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Fun Home: A Family Tragicomic by Alison…
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Fun Home: A Family Tragicomic (2006)

by Alison Bechdel

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Graphic novel/memoir of Bechdel’s … eventful early life. Her father was a deeply closeted homosexual, who took his frustration and self-hatred out on his house—he was obsessed with redecorating their massive Victorian home. They also have a funeral home—started by Bechdel’s great-grandfather—which is where the book’s title originates. Bechdel draws Dykes to Watch Out For, and as personal as that strip is, this is her first effort at memoir. A coming out story set against her dysfunctional family life, this is a top-rated story of how one parent’s demons can affect an entire house. ( )
  vlcraven | Jan 21, 2015 |
I wish I could give this book 8 stars, it was brilliant. I love the way she works her own journal into the narrative as a text, and explores the possibilities offered by different literary references throughout all to flesh out the extraordinarily complicated relationship she has with her dad. There were a lot of resonances here for me personally, and I can't wait to read it again after digesting this first encounter. ( )
  librarycatnip | Jan 12, 2015 |
Fun Home: A Family Tragicomic is a graphic memoir that chronicles the childhood of Alison Bechdel, growing up in rural Pennsylvania and her complicated relationships with her father. Alison Bechdel is best known as the person whom the Bechdel test was named after. The Bechdel test is a simple method that can be used to determine if a work of fiction (or movie) is gender biased. To pass the Bechdel test there must be at least two women, who talk to each other about something other than men.

Fun Home is a non-linear account of Alison Bechdel’s childhood with a strong focus on her relationship with her father. A complex relationship, Bruce Bechdel was a funeral director and a high school English teacher. He was obsessed with restoring the family’s Victorian home and often viewed his children as free labour. He was often cold and prone to abusive rage, Alison’s relationship with her father was a difficult one. At 44, he stepped in front of a truck and was killed; while never confirmed, Alison believed her father completed suicide.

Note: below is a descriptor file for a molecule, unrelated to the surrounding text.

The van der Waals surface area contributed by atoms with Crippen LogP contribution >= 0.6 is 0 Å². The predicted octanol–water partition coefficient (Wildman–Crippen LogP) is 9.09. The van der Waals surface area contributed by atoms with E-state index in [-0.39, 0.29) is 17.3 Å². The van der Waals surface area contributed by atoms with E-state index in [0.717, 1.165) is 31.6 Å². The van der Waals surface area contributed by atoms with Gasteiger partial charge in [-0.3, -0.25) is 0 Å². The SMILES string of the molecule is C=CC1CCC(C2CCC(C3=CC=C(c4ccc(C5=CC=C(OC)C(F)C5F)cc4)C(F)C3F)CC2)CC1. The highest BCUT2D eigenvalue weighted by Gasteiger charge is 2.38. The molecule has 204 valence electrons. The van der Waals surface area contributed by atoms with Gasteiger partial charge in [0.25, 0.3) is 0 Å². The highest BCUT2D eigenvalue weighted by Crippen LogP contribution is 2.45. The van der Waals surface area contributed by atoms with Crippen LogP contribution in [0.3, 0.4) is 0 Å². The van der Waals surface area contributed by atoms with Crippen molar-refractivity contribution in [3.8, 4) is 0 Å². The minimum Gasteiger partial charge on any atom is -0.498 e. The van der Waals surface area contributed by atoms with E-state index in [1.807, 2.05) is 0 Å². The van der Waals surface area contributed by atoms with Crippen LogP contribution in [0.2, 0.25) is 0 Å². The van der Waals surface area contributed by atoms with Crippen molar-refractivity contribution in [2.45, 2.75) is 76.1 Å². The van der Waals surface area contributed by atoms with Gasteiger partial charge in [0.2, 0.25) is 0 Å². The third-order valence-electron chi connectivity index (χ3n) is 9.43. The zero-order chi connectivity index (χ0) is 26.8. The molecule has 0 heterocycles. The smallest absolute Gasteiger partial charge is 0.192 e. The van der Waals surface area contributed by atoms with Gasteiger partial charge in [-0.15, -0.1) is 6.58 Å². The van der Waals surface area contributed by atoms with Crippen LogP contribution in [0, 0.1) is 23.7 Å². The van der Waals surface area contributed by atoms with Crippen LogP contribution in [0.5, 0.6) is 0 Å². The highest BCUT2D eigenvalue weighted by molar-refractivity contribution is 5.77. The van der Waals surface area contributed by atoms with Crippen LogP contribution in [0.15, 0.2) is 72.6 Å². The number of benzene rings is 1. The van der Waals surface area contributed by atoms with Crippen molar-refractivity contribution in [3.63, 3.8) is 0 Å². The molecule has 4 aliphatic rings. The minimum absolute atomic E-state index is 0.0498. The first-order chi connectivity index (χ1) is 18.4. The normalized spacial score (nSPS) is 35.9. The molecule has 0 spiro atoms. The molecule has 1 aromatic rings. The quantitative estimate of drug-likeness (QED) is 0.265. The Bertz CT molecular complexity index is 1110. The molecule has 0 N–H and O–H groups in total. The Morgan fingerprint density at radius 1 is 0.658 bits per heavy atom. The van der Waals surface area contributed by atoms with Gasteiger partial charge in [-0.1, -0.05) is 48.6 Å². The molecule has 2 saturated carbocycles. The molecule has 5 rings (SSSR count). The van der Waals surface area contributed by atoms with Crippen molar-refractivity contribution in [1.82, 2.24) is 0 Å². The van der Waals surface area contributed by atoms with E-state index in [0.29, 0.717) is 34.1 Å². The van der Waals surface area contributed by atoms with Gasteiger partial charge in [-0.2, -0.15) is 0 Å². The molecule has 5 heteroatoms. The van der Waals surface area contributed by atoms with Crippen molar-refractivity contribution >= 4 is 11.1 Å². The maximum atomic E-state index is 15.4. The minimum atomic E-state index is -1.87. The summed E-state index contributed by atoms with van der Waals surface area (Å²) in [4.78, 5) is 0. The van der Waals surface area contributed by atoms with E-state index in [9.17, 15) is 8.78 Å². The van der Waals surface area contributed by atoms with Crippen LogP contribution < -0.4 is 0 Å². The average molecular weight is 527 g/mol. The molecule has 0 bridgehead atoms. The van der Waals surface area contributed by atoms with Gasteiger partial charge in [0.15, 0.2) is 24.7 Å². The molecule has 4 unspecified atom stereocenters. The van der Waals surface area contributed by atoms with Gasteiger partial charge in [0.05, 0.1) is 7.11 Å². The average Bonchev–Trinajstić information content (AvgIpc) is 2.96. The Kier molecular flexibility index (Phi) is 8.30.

After his death, Alison discovered her father was a closeted homosexual who had sexual relationships with his students and babysitters. Alongside this, Fun Home follows Alison’s own struggle with her sexual identity,coming out to her parents before actually knowing her sexual preferences. The graphic novel centres on Alison Bechdel’s thoughts about whether her decision to come out triggered her father’s suicide.

This is a fascinating insight into the mind of Alison Bechdel, not only as a memoir but the struggles that she faced while trying to understand her own identity. Drawn in a gothic style, Bechdel uses blue shading to give her art a dramatic feel. She even uses childhood diary entries to help capture the mood and feel. The dramatic artwork and emotionally charged writing complement each other and really help drive the story.

While I enjoyed Blue is the Warmest Color more as a coming of age story and a struggle with sexuality, Fun Home still remains a wonderful graphic memoir than really packs an emotional punch. Graphic novels and memoirs often get pushed aside and disregarded as works of literature but every now and then comes a work of art that proves this idea wrong. It happened with Art Spiegelman’s Maus and Persepolis by Marjane Satrapi; but Fun Home seemed to be the most common example that comics (I use the term comic as a catch all for graphic novels and memoirs as well) need to be taken more seriously.

I have been reading more comics of late and I have been impressed with the way art and writing can work together to tell a story. I like these graphic novels/memoirs that capture raw emotion, in the writing or art and I am trying to find more like this. While comics by Marvel and DC are a lot of fun, there are so many other works out there that explores this art from an interesting and new way. I really enjoyed Fun Home, it wasn’t a comfortable read but the experience was well worth the effort.

This review originally appeared on my blog; http://literary-exploration.com/2015/01/02/fun-home-by-alison-bechdel/ ( )
  knowledge_lost | Jan 3, 2015 |
I gave a copy of this book to a friend in high school when it was first published, but I had never read it myself. When I discovered my library's extensive comic books section, I made sure to not just check out stuff like World War Hulk because I'm an adult and should probably be reading real books. I figured this would be a good time to finally read Fun Home.